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Horses and Ponies of the Past

Shetlands, Large Pony and American Saddlebred
Let's take a walk down memory lane. My life with equines started in 1952. In 1952 I asked my Daddy if I could have a pony. He acted very sad and told me that he couldn't afford to buy a pony. He cleverly told me to ask my a joke.. .never suspecting that his life was going to be a series of pony-hell from then on. "Yes" my grandfather said, "I'll buy you a pony. My mother found Cricket and she was in foal.

Pony in foal with hand carved saddle and bridle cost $200. My grandfather went into shock. He had no idea ponies were that expensive!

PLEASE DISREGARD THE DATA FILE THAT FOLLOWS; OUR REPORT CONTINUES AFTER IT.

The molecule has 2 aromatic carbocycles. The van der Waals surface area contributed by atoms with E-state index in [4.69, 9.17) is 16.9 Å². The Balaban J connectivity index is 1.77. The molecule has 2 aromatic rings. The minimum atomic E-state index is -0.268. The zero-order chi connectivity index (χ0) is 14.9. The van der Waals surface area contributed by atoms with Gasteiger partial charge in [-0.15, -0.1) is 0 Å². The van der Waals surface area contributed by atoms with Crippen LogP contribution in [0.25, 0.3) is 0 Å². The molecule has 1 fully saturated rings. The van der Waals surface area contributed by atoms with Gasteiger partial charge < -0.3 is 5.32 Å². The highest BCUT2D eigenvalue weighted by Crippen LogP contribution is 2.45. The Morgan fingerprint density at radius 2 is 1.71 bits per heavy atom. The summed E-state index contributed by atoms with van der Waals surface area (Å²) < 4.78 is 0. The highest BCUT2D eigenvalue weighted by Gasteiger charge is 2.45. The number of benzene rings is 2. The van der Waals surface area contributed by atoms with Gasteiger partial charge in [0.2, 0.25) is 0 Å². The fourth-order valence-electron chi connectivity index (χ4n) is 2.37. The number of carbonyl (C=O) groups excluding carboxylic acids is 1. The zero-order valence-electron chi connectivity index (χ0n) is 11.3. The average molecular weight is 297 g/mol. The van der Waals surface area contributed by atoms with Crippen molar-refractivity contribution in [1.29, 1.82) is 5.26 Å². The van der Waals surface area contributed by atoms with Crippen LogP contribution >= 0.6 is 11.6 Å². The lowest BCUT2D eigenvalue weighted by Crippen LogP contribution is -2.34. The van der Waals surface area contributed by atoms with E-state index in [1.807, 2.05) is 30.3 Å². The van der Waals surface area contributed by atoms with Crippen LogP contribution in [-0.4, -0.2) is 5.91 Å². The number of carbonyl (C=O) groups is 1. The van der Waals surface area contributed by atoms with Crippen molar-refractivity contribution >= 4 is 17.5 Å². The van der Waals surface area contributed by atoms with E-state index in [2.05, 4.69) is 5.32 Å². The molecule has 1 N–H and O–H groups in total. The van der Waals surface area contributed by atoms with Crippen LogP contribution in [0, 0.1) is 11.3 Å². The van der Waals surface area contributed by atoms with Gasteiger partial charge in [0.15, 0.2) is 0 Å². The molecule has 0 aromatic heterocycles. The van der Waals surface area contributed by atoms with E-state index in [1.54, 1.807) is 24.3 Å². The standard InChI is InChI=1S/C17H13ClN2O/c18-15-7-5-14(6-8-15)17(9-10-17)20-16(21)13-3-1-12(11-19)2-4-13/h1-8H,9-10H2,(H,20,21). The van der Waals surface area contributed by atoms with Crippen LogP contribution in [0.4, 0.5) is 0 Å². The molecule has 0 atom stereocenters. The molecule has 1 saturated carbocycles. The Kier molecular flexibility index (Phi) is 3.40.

Cricket and Princess..the Foundation Ponies

The pony was delivered to her new home which was our unattached garage where she had to live until my father built the fence in the back yard. This act alienated our friendly neighbor as we found out that his precious row of trees were actually planted on our land. My father cut the trees down. The neighbor built a fence. My father built 3 sides to fence in the lot and my ponies rubbed against the neighbor's fence for years. He hated us!

This is Cricket and Princess with me and my Dad. Princess was 4 days old and I was dressed to ride in the 4th of July parade. Princess got so tired during the parade, my mother had to carry her home!

center> One of Cricket's many colts.

My father came across a buggy deal that was too good to pass up. Natuarally, the buggy was too big for a shetland. My father took off the axle and big wheels and built an axle that would fit bicycle wheels. The shafts were cut down to pony size. My parents bought a harness and I can still remember them marveling and wondering about all the parts. I stupidly sold that harness in the '80s. What could I have been thinking? I want that harness back!